The Victory Nolls cemetery in Huntington, Indiana, is the only land still owned by the community after it sold its motherhouse to the county community corrections program. An endowment to care for the cemetery in perpetuity is being created. (GSR photo/Dan Stockman)
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Though it seems as if there has been a flurry of activity and progress in recent months, the members of Our Lady of Victory Missionary Sisters have been taking steps toward completion for several years.
Since October, the congregation — better known as the Victory Nolls — has sold its motherhouse to the county community corrections program, asked the Vatican to appoint a pontifical commissary, made arrangements for the care of its cemetery and is working on the preservation of its archives.
But the process leading to those steps has been going on for a long time.
In 2016, they sold much of their land to a preservation trust and partnered with a local Catholic nursing home to build an assisted-living center and nursing care facility on the grounds, which is open to laypeople while providing a guaranteed place for the sisters until the end of their days.
There are only 35 Victory Noll sisters today, and only three are younger than 70. At their peak in the late 1950s and early 1960s, there were nearly 400.
But preparing for completion is more than just dealing with buildings and land. There are the church and civil corporate structures and governance decisions.
As for governance, on Aug. 6, 2022, the congregation will celebrate the 100th anniversary of its founding. They hope that the next day, they will transfer leadership to a pontifical commissary, appointed by the Vatican, to lead the community until completion.
They have already sent their request to the Congregation for Institutes of Consecrated Life and Societies of Apostolic Life, recommending another congregation to provide their future leaders — which itself was a yearlong process, working with three other communities for months before choosing one to recommend. The Victory Nolls asked that the recommended congregation not be published until it is approved by Rome.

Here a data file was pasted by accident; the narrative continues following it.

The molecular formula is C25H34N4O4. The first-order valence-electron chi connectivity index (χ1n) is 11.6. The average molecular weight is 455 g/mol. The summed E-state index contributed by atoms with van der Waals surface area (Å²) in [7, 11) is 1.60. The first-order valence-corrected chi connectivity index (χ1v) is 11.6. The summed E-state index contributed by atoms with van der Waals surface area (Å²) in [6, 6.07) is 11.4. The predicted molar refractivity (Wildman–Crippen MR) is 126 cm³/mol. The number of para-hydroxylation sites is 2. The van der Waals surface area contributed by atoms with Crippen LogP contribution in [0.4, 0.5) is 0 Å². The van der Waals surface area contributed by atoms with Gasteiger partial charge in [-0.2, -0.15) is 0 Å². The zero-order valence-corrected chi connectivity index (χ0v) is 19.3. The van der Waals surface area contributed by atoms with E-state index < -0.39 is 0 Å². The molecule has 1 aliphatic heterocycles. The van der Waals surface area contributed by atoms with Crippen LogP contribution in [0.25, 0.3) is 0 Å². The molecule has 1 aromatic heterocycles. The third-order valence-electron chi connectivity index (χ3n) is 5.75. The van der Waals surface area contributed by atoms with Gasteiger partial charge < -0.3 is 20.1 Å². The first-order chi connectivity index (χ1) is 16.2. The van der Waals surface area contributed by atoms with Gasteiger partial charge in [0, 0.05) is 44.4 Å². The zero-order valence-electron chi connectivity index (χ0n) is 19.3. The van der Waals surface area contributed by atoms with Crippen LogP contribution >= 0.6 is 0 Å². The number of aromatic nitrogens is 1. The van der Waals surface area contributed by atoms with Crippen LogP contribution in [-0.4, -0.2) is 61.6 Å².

The Victory Nolls cemetery is the only land still owned by the community after it sold its motherhouse. Once the last sister dies, the cemetery will be closed to any new burials. (GSR photo/Dan Stockman)
"All of them said the process made them look at their own congregation and what the future holds," Downey said.
The congregation is shifting the membership of the board for the civil corporation from the leadership team to mostly nonmembers; the board that oversees the congregation's retirement funds has already been converted.
Downey was general secretary from 2012 to 2016. She said they lost half of their members in that time, dropping from 96 at the start of her term to 52 by the end.
"We've now lost almost two-thirds since then," she said. "We don't have the capacity for electing leadership." She said the Chapter vote to ask for a pontifical commissary brought "a sense of deep gratitude and sadness."
The cemetery will still be owned by the sisters, and they are creating an endowment so that the diocese can take care of it in perpetuity. For the archives, they are working on a collaborative archive with eight other regional congregations, to maintain and give access to all their records in one location.
But those are all just temporal things. And while the community corrections program hums along in the old motherhouse, the spiritual work of the Victory Nolls continues.
As the leadership team explained in an interview, the community sees this simply as the beginning of a new phase of their ministry, a new shape to their religious life.
"This [new] life is our mission," Nelson said. "We have a chance to live this life in a deeper way than we ever have before."